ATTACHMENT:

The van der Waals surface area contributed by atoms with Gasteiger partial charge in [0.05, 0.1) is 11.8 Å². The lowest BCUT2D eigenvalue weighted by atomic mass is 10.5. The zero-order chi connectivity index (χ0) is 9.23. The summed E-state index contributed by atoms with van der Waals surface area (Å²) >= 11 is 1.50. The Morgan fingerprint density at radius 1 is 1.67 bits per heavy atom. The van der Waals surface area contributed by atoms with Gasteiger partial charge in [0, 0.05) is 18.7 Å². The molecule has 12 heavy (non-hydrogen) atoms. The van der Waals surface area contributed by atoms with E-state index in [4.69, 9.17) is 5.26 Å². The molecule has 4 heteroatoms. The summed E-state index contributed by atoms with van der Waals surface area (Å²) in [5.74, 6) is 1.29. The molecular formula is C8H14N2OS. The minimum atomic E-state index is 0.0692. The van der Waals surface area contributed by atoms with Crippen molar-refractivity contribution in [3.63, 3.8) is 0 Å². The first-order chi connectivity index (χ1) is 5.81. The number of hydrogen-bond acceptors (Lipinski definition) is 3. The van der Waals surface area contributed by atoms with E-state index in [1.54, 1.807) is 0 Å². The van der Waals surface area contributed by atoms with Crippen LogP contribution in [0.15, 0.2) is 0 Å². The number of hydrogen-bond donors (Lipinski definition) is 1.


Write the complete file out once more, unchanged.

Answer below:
The van der Waals surface area contributed by atoms with Gasteiger partial charge in [0.05, 0.1) is 11.8 Å². The lowest BCUT2D eigenvalue weighted by atomic mass is 10.5. The zero-order chi connectivity index (χ0) is 9.23. The summed E-state index contributed by atoms with van der Waals surface area (Å²) >= 11 is 1.50. The Morgan fingerprint density at radius 1 is 1.67 bits per heavy atom. The van der Waals surface area contributed by atoms with Gasteiger partial charge in [0, 0.05) is 18.7 Å². The molecule has 12 heavy (non-hydrogen) atoms. The van der Waals surface area contributed by atoms with E-state index in [4.69, 9.17) is 5.26 Å². The molecule has 4 heteroatoms. The summed E-state index contributed by atoms with van der Waals surface area (Å²) in [5.74, 6) is 1.29. The molecular formula is C8H14N2OS. The minimum atomic E-state index is 0.0692. The van der Waals surface area contributed by atoms with Crippen molar-refractivity contribution in [3.63, 3.8) is 0 Å². The first-order chi connectivity index (χ1) is 5.81. The number of hydrogen-bond acceptors (Lipinski definition) is 3. The van der Waals surface area contributed by atoms with E-state index in [1.54, 1.807) is 0 Å². The van der Waals surface area contributed by atoms with Crippen LogP contribution in [0.15, 0.2) is 0 Å². The number of hydrogen-bond donors (Lipinski definition) is 1.